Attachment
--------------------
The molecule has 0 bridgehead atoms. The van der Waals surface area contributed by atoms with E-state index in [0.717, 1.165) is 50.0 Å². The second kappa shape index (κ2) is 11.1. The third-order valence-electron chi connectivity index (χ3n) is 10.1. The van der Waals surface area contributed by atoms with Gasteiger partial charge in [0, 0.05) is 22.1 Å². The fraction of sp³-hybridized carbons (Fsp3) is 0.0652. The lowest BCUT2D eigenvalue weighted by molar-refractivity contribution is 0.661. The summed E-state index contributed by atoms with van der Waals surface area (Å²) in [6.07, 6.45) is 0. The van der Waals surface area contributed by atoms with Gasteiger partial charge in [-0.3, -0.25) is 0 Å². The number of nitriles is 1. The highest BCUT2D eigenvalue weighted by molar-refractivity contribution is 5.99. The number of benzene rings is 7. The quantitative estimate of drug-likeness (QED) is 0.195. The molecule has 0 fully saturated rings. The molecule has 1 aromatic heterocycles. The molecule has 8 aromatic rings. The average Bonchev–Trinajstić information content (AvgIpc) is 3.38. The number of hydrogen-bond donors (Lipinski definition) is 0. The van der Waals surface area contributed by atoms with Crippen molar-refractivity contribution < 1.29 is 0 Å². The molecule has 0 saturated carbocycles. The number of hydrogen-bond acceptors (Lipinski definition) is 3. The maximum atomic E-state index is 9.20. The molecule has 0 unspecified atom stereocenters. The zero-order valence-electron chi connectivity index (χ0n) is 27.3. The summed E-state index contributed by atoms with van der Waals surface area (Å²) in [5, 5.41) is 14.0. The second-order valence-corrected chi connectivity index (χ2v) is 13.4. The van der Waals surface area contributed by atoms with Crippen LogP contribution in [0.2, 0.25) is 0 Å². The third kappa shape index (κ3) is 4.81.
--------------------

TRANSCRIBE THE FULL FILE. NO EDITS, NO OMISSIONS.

The molecule has 0 bridgehead atoms. The van der Waals surface area contributed by atoms with E-state index in [0.717, 1.165) is 50.0 Å². The second kappa shape index (κ2) is 11.1. The third-order valence-electron chi connectivity index (χ3n) is 10.1. The van der Waals surface area contributed by atoms with Gasteiger partial charge in [0, 0.05) is 22.1 Å². The fraction of sp³-hybridized carbons (Fsp3) is 0.0652. The lowest BCUT2D eigenvalue weighted by molar-refractivity contribution is 0.661. The summed E-state index contributed by atoms with van der Waals surface area (Å²) in [6.07, 6.45) is 0. The van der Waals surface area contributed by atoms with Gasteiger partial charge in [-0.3, -0.25) is 0 Å². The number of nitriles is 1. The highest BCUT2D eigenvalue weighted by molar-refractivity contribution is 5.99. The number of benzene rings is 7. The quantitative estimate of drug-likeness (QED) is 0.195. The molecule has 0 fully saturated rings. The molecule has 1 aromatic heterocycles. The molecule has 8 aromatic rings. The average Bonchev–Trinajstić information content (AvgIpc) is 3.38. The number of hydrogen-bond donors (Lipinski definition) is 0. The van der Waals surface area contributed by atoms with Crippen molar-refractivity contribution < 1.29 is 0 Å². The molecule has 0 saturated carbocycles. The number of hydrogen-bond acceptors (Lipinski definition) is 3. The maximum atomic E-state index is 9.20. The molecule has 0 unspecified atom stereocenters. The zero-order valence-electron chi connectivity index (χ0n) is 27.3. The summed E-state index contributed by atoms with van der Waals surface area (Å²) in [5, 5.41) is 14.0. The second-order valence-corrected chi connectivity index (χ2v) is 13.4. The van der Waals surface area contributed by atoms with Crippen LogP contribution in [0.2, 0.25) is 0 Å². The third kappa shape index (κ3) is 4.81.